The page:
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When I wrote that song, I remember so distinctly; I was in my backyard four years ago in Ridgewood. I was flat broke. I was angry at myself. I had this beat from a SoundCloud producer named Ryan Jacob, who I admired. I knew he was an 18-year-old kid from Australia, so it wasn’t like I could bring him into the studio. What came out of that session was clarity for me. I could take these sonics backdrops that I’m attracted to and write about myself, and people are gonna listen to it.
I got a call from my long-time manager saying this had been playlisted on a big Spotify playlist and I told him “Cool!” I had no idea what that meant. I was definitely in the process of looking for a real job, but that’s something I’ve never been good at. I logged into Spotify, and I started to watch it soar. I thought maybe people are starting to hear this. The feedback I got from friends and strangers was “This pushed buttons for me,” and I thought, “Shit, me too. I think this is it.” I’ve been chasing that dragon ever since.
So, you describe yourself as “what might happen if Raymond Carver wrote pop songs on trap beats.” I love Carver, I have one on my desk, and I hear it. Tell me about that description.
I love that you hear it. What We Talk About When We Talk About Love is my favorite book. That first story is probably my favorite short story. I never had the attention span for novel-form writing, much to the chagrin of my mom who’s an avid reader. Short stories make a lot of sense to me, and that one, more than any short story I’ve ever read, is an exercise in painting the strange nuance of human relationships. I was so hoping you would bring this up.
To me, that story was about a few things, but the detail at the end that always stuck with me is the woman in the young couple who had just been the yard sale and danced with the man who was getting rid of all these things. To paraphrase the last bit of that: She kept talking and talking and talking. There was something more to it, and she was trying to get it talked out. After a while, she quit trying. That’s what I want to achieve with my music: To be able to succinctly and aptly describe a strangely specific situation between people. When I read that, I didn’t feel alone. And that’s what I want people to get out of my music.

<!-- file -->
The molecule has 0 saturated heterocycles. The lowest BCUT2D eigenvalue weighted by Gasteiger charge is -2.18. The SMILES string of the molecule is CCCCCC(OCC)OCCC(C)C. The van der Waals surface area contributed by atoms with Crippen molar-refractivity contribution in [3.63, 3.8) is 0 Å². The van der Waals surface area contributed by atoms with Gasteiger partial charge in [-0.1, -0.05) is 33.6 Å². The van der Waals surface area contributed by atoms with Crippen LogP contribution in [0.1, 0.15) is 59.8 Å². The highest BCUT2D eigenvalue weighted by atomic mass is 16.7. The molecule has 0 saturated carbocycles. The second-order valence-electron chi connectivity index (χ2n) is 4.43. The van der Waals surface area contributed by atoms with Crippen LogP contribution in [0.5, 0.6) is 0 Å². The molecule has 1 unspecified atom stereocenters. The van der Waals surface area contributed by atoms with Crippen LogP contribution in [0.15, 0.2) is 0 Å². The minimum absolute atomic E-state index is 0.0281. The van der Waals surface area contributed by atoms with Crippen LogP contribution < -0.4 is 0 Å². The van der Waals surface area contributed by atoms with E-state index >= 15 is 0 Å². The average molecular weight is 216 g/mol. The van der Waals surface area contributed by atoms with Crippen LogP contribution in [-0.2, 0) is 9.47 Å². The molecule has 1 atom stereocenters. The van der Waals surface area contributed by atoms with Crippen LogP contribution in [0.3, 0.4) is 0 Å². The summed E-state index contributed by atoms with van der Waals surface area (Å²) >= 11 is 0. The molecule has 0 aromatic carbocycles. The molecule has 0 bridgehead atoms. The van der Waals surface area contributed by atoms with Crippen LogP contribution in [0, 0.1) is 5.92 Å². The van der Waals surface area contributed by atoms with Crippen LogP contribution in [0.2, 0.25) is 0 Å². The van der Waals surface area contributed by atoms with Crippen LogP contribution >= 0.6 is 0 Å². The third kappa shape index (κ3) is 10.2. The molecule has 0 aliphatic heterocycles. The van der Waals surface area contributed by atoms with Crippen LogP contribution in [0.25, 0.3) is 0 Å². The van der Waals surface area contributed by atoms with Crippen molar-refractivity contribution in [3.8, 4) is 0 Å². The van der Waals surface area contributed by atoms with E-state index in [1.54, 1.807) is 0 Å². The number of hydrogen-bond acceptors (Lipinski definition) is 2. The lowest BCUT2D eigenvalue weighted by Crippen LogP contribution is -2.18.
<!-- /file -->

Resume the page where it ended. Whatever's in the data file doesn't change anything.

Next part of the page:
I read you dropped a lot of acid to make your upcoming EP. How was that?
Thank you for asking! It was great. It was bizarre because these guys—Honeyfitz and Gabe Gill, who comprise Deadmall—each in their own way are little brothers to me. I came and visited Gabe and Honeyfitz in the show house that they lived in. It was like 20 kids living in it at once, and it was a mess. I was intimidated. I didn’t feel like making music. But the night after, they held a big show and partied all night. They offered me some acid, we all did a bit, and we made all three of those songs that evening. I didn’t take enough to be tripping visually. I wasn’t outside of myself; I was just somewhere deep inside of myself. It felt like all of the conventions of form and of trying to make good music flew out the window, and I was able to articulate what I wanted to say.
Did it scare you to get so vulnerable on the EP? Your old work had a touch of swagger that was missing from this piece.
Yes! It scared the shit out of me, but I think in the same way that roller coasters scare me. It was thrilling to know it could be that morose, and that uncomfortably personal, and that I could still like it. So much of my day-to-day life is that swaggering through the pain. The swagger is an artifice, but it doesn’t always have to be there. The EP felt more like a diary entry than anything I’ve ever made before. That’s opened me up to making a lot more music in that vein. As uncomfortable as it was to listen back to the first couple of times, it was maybe the most honest thing I’ve put on record.
Lastly, what would you say to the fans that say your music helped them through something dark? And you can’t just say, “Thank you.”
That would be the first thing I’d say. I’d try not to well up. I would struggle not just to say “Here’s my number, call me.” I want people to feel seen. I would tell them that I’ve probably been through some of the shit that they had been through. I’d probably tell them that things get worse and they get better and that I love them.